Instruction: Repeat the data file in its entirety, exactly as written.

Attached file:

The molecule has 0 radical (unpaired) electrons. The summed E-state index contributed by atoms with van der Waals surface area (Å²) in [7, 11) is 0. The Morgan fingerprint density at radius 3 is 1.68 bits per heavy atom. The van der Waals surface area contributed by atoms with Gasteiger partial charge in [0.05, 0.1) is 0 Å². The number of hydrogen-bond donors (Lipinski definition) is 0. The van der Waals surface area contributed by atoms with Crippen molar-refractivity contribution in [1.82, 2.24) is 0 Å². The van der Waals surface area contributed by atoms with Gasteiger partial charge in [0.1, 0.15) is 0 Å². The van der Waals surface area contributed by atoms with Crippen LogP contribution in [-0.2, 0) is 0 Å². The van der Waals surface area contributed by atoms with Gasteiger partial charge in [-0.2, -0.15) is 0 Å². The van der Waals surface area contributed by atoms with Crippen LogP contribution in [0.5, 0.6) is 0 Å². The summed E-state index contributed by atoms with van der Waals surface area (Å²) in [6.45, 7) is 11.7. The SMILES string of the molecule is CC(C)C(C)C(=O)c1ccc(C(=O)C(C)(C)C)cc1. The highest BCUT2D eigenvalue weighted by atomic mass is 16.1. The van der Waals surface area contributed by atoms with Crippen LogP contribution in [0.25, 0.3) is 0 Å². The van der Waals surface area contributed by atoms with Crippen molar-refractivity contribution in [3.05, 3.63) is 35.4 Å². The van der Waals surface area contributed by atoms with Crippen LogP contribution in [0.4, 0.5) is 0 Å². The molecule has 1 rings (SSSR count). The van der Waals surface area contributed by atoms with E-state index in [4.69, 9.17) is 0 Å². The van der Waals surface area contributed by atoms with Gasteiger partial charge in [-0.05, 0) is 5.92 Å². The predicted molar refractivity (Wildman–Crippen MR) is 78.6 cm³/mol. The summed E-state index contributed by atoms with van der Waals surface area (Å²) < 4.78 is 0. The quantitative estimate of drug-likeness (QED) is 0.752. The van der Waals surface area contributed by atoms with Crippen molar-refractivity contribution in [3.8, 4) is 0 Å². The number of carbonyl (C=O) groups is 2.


The molecule has 0 radical (unpaired) electrons. The summed E-state index contributed by atoms with van der Waals surface area (Å²) in [7, 11) is 0. The Morgan fingerprint density at radius 3 is 1.68 bits per heavy atom. The van der Waals surface area contributed by atoms with Gasteiger partial charge in [0.05, 0.1) is 0 Å². The number of hydrogen-bond donors (Lipinski definition) is 0. The van der Waals surface area contributed by atoms with Crippen molar-refractivity contribution in [1.82, 2.24) is 0 Å². The van der Waals surface area contributed by atoms with Gasteiger partial charge in [0.1, 0.15) is 0 Å². The van der Waals surface area contributed by atoms with Crippen LogP contribution in [-0.2, 0) is 0 Å². The van der Waals surface area contributed by atoms with Gasteiger partial charge in [-0.2, -0.15) is 0 Å². The van der Waals surface area contributed by atoms with Crippen LogP contribution in [0.5, 0.6) is 0 Å². The summed E-state index contributed by atoms with van der Waals surface area (Å²) in [6.45, 7) is 11.7. The SMILES string of the molecule is CC(C)C(C)C(=O)c1ccc(C(=O)C(C)(C)C)cc1. The highest BCUT2D eigenvalue weighted by atomic mass is 16.1. The van der Waals surface area contributed by atoms with Crippen LogP contribution in [0.25, 0.3) is 0 Å². The van der Waals surface area contributed by atoms with Crippen molar-refractivity contribution in [3.05, 3.63) is 35.4 Å². The van der Waals surface area contributed by atoms with Crippen LogP contribution in [0.4, 0.5) is 0 Å². The molecule has 1 rings (SSSR count). The van der Waals surface area contributed by atoms with E-state index in [4.69, 9.17) is 0 Å². The van der Waals surface area contributed by atoms with Gasteiger partial charge in [-0.05, 0) is 5.92 Å². The predicted molar refractivity (Wildman–Crippen MR) is 78.6 cm³/mol. The summed E-state index contributed by atoms with van der Waals surface area (Å²) < 4.78 is 0. The quantitative estimate of drug-likeness (QED) is 0.752. The van der Waals surface area contributed by atoms with Crippen molar-refractivity contribution in [3.8, 4) is 0 Å². The number of carbonyl (C=O) groups is 2.